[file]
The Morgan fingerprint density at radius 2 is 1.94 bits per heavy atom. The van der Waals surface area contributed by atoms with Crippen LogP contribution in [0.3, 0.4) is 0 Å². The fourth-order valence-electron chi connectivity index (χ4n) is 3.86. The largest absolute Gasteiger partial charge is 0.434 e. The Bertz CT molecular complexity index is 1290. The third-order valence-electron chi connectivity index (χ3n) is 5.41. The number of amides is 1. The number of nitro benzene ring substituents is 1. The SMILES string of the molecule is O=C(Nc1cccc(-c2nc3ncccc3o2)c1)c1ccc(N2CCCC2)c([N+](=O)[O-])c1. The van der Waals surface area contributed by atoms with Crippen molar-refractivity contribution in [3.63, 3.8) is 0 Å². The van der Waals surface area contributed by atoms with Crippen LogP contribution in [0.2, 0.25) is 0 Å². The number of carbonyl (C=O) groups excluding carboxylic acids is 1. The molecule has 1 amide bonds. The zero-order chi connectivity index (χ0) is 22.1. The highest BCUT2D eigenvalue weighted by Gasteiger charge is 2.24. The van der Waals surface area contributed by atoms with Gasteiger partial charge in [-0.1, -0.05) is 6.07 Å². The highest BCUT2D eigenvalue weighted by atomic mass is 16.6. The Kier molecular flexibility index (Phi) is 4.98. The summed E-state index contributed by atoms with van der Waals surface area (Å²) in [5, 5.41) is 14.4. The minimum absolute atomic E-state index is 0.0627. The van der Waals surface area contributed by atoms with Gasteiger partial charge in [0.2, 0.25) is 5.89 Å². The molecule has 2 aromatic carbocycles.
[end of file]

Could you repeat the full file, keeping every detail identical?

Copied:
The Morgan fingerprint density at radius 2 is 1.94 bits per heavy atom. The van der Waals surface area contributed by atoms with Crippen LogP contribution in [0.3, 0.4) is 0 Å². The fourth-order valence-electron chi connectivity index (χ4n) is 3.86. The largest absolute Gasteiger partial charge is 0.434 e. The Bertz CT molecular complexity index is 1290. The third-order valence-electron chi connectivity index (χ3n) is 5.41. The number of amides is 1. The number of nitro benzene ring substituents is 1. The SMILES string of the molecule is O=C(Nc1cccc(-c2nc3ncccc3o2)c1)c1ccc(N2CCCC2)c([N+](=O)[O-])c1. The van der Waals surface area contributed by atoms with Crippen molar-refractivity contribution in [3.63, 3.8) is 0 Å². The van der Waals surface area contributed by atoms with Crippen LogP contribution in [0.2, 0.25) is 0 Å². The number of carbonyl (C=O) groups excluding carboxylic acids is 1. The molecule has 1 amide bonds. The zero-order chi connectivity index (χ0) is 22.1. The highest BCUT2D eigenvalue weighted by Gasteiger charge is 2.24. The van der Waals surface area contributed by atoms with Gasteiger partial charge in [-0.1, -0.05) is 6.07 Å². The highest BCUT2D eigenvalue weighted by atomic mass is 16.6. The Kier molecular flexibility index (Phi) is 4.98. The summed E-state index contributed by atoms with van der Waals surface area (Å²) in [5, 5.41) is 14.4. The minimum absolute atomic E-state index is 0.0627. The van der Waals surface area contributed by atoms with Gasteiger partial charge in [0.2, 0.25) is 5.89 Å². The molecule has 2 aromatic carbocycles.